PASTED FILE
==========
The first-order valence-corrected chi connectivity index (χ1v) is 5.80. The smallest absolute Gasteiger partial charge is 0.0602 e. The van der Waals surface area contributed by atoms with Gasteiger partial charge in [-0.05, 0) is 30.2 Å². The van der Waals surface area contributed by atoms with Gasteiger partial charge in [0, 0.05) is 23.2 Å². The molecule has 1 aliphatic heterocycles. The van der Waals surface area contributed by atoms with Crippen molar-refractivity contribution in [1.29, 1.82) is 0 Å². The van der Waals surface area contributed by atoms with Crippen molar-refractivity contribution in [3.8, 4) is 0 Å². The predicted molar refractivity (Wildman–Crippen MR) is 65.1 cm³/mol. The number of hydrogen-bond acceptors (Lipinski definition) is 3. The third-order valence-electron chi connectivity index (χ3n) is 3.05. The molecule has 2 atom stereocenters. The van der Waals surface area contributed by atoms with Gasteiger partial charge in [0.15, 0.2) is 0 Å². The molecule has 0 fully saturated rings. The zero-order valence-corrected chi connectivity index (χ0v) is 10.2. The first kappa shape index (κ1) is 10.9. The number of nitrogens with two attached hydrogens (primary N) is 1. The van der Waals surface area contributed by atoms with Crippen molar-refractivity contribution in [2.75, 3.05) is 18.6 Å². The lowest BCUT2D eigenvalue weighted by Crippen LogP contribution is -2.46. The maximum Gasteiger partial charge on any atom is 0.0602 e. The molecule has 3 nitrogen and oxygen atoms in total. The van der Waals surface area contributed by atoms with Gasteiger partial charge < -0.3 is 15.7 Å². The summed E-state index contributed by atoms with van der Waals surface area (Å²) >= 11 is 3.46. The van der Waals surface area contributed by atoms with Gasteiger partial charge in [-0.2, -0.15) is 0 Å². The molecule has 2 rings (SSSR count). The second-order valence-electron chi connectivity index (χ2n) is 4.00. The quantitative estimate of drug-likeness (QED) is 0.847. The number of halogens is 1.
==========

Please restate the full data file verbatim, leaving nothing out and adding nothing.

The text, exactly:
The first-order valence-corrected chi connectivity index (χ1v) is 5.80. The smallest absolute Gasteiger partial charge is 0.0602 e. The van der Waals surface area contributed by atoms with Gasteiger partial charge in [-0.05, 0) is 30.2 Å². The van der Waals surface area contributed by atoms with Gasteiger partial charge in [0, 0.05) is 23.2 Å². The molecule has 1 aliphatic heterocycles. The van der Waals surface area contributed by atoms with Crippen molar-refractivity contribution in [1.29, 1.82) is 0 Å². The van der Waals surface area contributed by atoms with Crippen molar-refractivity contribution in [3.8, 4) is 0 Å². The predicted molar refractivity (Wildman–Crippen MR) is 65.1 cm³/mol. The number of hydrogen-bond acceptors (Lipinski definition) is 3. The third-order valence-electron chi connectivity index (χ3n) is 3.05. The molecule has 2 atom stereocenters. The van der Waals surface area contributed by atoms with Gasteiger partial charge in [0.15, 0.2) is 0 Å². The molecule has 0 fully saturated rings. The zero-order valence-corrected chi connectivity index (χ0v) is 10.2. The first kappa shape index (κ1) is 10.9. The number of nitrogens with two attached hydrogens (primary N) is 1. The van der Waals surface area contributed by atoms with Crippen molar-refractivity contribution in [2.75, 3.05) is 18.6 Å². The lowest BCUT2D eigenvalue weighted by Crippen LogP contribution is -2.46. The maximum Gasteiger partial charge on any atom is 0.0602 e. The molecule has 3 nitrogen and oxygen atoms in total. The van der Waals surface area contributed by atoms with Gasteiger partial charge < -0.3 is 15.7 Å². The summed E-state index contributed by atoms with van der Waals surface area (Å²) >= 11 is 3.46. The van der Waals surface area contributed by atoms with Gasteiger partial charge in [-0.2, -0.15) is 0 Å². The molecule has 2 rings (SSSR count). The second-order valence-electron chi connectivity index (χ2n) is 4.00. The quantitative estimate of drug-likeness (QED) is 0.847. The number of halogens is 1.